September 29, 2014
Local Fix: Transparency, Time Travel and New Multimedia Tools
Subscribe to the Local Fix. Each week we look at key debates in journalism sustainability and community engagement through the lens of local news, starting with one good idea…
One Good Idea: Share What You Are Reading. The New York Times is putting curation on the homepage. With itsnew “Watching” feature it “will keep an eye on developing and breaking news from The Times and other sources.” From Billy Penn to the BK Bridge, more newsrooms are becoming trusted curators, helping their communities find the most relevant and important information and stories from beyond their own pages.
Local Lessons From the Online News Association
This week’s LocalFix is coming to you from the Online News Association conference in Chicago where we are looking out for some of the best tools, resources and lessons for local newsrooms. You can tune in online to many sessions with video, audio, slideshows and specialized twitter hashtags. Here are a few sessions to check out:
- How ‘In Real Life’ Events Can Serve Your Audience and Keep the Lights On
- Gathering Fast, Accurate Information During Crisis and Disasters
- 10 Metrics You Should Be Tracking
- The Brain Scoop: Creating Audience-Grabbing Short Videos
- Read This First: Using Analytics to Improve Readership
- Chat Apps: New Frontiers of Mobile Audience Engagement
- 10 Tech Trends in Journalism
- Digital Diversity: Successes, Failures and Why It Matters
- Publishing by Mandate: What Outsiders Can Teach You About Coverage
Concrete Tips for Transparency and Engagement
ONA14 is the big show in Chicago this week, but two weeks ago the American Society of News Editors were in town. At ASNE the Engagement Hub project hosted a discussion on “Nine ways to grow a better relationship with your audience.” Their short post is a good complement to a brand new report out this week from the American Press Institute focused on “The best ways for publishers to build credibility through transparency.” The report includes concrete advice on how to “Collaborate with the audience,” “Practice ethical curation,” and “Correct website and social media errors.”
Is Time Travel a Business Model for News?
Last week the NJ News Commons hosted a webinar on how local newsrooms can tap into their archives to boost engagement and revenue. For a long list of links and examples, read a summary of the discussion and check out the slideshow on creating e-books from archives. This week, Folio looked at how the Harvard Business Review has turned their archives into new revenue. Earlier this summer the Library of Congress hosted a discussion on “Preserving Born Digital News” which focused on how online news sites can protect and leverage their archives. Did you know that 27% of hybrid news and 17% of digital news sites have reported “significant losses of news content due to technical failures?”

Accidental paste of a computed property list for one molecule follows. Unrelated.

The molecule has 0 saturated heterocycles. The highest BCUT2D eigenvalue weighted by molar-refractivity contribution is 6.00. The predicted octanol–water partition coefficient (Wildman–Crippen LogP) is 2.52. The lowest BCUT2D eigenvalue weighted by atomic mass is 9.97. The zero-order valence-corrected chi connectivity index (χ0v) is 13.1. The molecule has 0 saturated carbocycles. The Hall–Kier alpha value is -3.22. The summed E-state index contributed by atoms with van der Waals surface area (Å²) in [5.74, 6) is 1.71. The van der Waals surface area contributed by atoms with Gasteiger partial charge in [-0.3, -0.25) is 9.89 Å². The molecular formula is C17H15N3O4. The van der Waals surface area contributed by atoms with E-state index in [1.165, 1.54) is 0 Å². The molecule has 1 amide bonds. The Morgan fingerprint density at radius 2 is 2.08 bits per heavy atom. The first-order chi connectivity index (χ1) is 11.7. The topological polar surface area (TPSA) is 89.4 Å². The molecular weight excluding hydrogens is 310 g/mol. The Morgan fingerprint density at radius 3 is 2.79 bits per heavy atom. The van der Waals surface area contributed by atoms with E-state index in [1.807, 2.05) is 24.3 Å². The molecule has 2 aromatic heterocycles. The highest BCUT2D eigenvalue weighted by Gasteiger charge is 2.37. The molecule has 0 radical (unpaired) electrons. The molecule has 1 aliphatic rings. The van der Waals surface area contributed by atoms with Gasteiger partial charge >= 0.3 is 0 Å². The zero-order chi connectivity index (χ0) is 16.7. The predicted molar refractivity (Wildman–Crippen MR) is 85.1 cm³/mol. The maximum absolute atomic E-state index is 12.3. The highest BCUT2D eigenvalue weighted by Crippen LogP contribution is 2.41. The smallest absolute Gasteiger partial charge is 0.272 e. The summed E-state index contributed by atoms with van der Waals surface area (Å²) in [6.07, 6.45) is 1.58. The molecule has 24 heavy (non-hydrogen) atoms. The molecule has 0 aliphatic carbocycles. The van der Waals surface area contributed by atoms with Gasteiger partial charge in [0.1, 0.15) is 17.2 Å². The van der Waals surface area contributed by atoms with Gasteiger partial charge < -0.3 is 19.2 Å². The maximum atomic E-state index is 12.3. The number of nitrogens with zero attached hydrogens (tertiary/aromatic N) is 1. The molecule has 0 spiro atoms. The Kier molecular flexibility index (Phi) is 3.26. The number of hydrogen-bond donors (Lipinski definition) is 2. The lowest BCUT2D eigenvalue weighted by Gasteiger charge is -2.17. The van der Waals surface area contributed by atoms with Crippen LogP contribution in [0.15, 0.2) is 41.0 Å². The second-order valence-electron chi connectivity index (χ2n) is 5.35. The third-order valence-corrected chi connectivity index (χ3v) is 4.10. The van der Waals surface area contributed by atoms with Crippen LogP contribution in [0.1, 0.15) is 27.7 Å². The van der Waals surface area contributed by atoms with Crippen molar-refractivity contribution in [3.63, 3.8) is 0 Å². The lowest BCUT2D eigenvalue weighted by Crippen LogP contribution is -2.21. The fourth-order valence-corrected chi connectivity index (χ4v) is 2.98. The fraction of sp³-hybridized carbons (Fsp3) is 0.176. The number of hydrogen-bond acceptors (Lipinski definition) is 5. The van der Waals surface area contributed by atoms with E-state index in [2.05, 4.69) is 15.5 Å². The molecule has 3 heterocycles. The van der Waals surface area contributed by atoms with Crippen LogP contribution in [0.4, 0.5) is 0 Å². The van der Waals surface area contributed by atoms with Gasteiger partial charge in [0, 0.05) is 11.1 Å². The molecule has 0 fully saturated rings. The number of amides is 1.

>>> For a sense of why archives are growing in popularity, read Megan Garber on “How the Internet Uses Nostalgia“
Simple and Free Tools for Multimedia Digital News
This week the KnightLab at Northwestern University introduced a new tool for doing side by side photo comparisons. Their app creates a slider between two images, and is “ideal for highlighting then/now stories that explain slow changes over time (growth of a city skyline, regrowth of a forest, etc.) or before/after stories that show the impact of single dramatic events (natural disasters, protests, wars, etc.).” As with earlier KnightLab tools like Timeline.js, StoryMapand SoundCite, the new Juxtapose.js is simple, powerful and useful.
You should also keep an eye on the new Journo.biz which brings together an array of resources and lessons on the business of nonprofit and independent journalism organizations. And over at NPR’s social media desk Tumblr the team there regularly talks about what they are learning and the tools they are using as they experiment and test new ideas. See also the new NPR Local Stories Project.
Recent Reads from the LocalNewsLab.org:
Don’t miss these great new posts on the rise of “hands-on journalism,” foundations and funding with strings attached, and tips for fostering universities as advertisers.